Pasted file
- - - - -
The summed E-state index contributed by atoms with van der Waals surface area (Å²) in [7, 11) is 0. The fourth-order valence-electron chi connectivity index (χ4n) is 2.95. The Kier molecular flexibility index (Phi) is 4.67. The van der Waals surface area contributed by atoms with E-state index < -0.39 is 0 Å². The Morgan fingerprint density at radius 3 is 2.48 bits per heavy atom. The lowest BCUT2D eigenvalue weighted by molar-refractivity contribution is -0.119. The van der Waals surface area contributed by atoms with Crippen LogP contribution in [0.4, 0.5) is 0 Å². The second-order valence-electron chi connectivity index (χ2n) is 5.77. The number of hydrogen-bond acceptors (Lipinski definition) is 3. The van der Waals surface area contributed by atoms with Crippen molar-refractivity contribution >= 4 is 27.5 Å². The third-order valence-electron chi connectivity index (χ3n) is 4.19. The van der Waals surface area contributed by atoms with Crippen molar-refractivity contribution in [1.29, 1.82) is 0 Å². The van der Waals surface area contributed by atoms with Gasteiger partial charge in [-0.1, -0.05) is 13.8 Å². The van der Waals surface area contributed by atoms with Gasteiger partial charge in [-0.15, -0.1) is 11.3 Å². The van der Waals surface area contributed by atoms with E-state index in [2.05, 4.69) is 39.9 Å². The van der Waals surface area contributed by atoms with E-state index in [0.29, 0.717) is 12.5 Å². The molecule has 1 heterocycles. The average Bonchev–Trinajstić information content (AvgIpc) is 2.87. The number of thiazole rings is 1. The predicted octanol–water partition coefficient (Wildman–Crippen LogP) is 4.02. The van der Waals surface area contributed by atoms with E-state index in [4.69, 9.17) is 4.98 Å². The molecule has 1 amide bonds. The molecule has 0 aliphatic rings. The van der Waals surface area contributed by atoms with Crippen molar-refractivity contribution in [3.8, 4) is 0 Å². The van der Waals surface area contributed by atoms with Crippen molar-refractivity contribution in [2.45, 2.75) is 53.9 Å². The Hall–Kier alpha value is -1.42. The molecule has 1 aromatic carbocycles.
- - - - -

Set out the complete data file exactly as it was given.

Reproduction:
The summed E-state index contributed by atoms with van der Waals surface area (Å²) in [7, 11) is 0. The fourth-order valence-electron chi connectivity index (χ4n) is 2.95. The Kier molecular flexibility index (Phi) is 4.67. The van der Waals surface area contributed by atoms with E-state index < -0.39 is 0 Å². The Morgan fingerprint density at radius 3 is 2.48 bits per heavy atom. The lowest BCUT2D eigenvalue weighted by molar-refractivity contribution is -0.119. The van der Waals surface area contributed by atoms with Crippen LogP contribution in [0.4, 0.5) is 0 Å². The second-order valence-electron chi connectivity index (χ2n) is 5.77. The number of hydrogen-bond acceptors (Lipinski definition) is 3. The van der Waals surface area contributed by atoms with Crippen molar-refractivity contribution >= 4 is 27.5 Å². The third-order valence-electron chi connectivity index (χ3n) is 4.19. The van der Waals surface area contributed by atoms with Crippen molar-refractivity contribution in [1.29, 1.82) is 0 Å². The van der Waals surface area contributed by atoms with Gasteiger partial charge in [-0.1, -0.05) is 13.8 Å². The van der Waals surface area contributed by atoms with Gasteiger partial charge in [-0.15, -0.1) is 11.3 Å². The van der Waals surface area contributed by atoms with E-state index in [2.05, 4.69) is 39.9 Å². The van der Waals surface area contributed by atoms with E-state index in [0.29, 0.717) is 12.5 Å². The molecule has 1 heterocycles. The average Bonchev–Trinajstić information content (AvgIpc) is 2.87. The number of thiazole rings is 1. The predicted octanol–water partition coefficient (Wildman–Crippen LogP) is 4.02. The van der Waals surface area contributed by atoms with E-state index in [4.69, 9.17) is 4.98 Å². The molecule has 1 amide bonds. The molecule has 0 aliphatic rings. The van der Waals surface area contributed by atoms with Crippen molar-refractivity contribution in [3.8, 4) is 0 Å². The van der Waals surface area contributed by atoms with Crippen molar-refractivity contribution in [2.45, 2.75) is 53.9 Å². The Hall–Kier alpha value is -1.42. The molecule has 1 aromatic carbocycles.